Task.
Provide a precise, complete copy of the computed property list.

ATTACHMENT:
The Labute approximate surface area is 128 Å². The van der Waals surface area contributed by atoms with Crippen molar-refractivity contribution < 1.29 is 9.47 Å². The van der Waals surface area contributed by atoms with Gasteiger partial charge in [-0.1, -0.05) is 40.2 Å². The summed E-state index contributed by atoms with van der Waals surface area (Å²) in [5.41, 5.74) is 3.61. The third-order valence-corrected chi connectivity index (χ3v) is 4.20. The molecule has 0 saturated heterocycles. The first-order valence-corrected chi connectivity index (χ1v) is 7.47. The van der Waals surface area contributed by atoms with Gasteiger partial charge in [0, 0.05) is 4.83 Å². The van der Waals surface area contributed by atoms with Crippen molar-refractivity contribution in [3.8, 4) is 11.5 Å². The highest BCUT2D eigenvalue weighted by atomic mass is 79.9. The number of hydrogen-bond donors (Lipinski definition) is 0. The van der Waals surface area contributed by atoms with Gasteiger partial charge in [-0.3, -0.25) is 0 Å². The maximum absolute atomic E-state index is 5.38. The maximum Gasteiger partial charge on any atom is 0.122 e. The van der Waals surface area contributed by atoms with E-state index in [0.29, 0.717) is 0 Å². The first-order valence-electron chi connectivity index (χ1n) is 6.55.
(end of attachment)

The Labute approximate surface area is 128 Å². The van der Waals surface area contributed by atoms with Crippen molar-refractivity contribution < 1.29 is 9.47 Å². The van der Waals surface area contributed by atoms with Gasteiger partial charge in [-0.1, -0.05) is 40.2 Å². The summed E-state index contributed by atoms with van der Waals surface area (Å²) in [5.41, 5.74) is 3.61. The third-order valence-corrected chi connectivity index (χ3v) is 4.20. The molecule has 0 saturated heterocycles. The first-order valence-corrected chi connectivity index (χ1v) is 7.47. The van der Waals surface area contributed by atoms with Gasteiger partial charge in [0, 0.05) is 4.83 Å². The van der Waals surface area contributed by atoms with Crippen molar-refractivity contribution in [3.8, 4) is 11.5 Å². The highest BCUT2D eigenvalue weighted by atomic mass is 79.9. The number of hydrogen-bond donors (Lipinski definition) is 0. The van der Waals surface area contributed by atoms with Gasteiger partial charge in [-0.3, -0.25) is 0 Å². The maximum absolute atomic E-state index is 5.38. The maximum Gasteiger partial charge on any atom is 0.122 e. The van der Waals surface area contributed by atoms with E-state index in [0.29, 0.717) is 0 Å². The first-order valence-electron chi connectivity index (χ1n) is 6.55.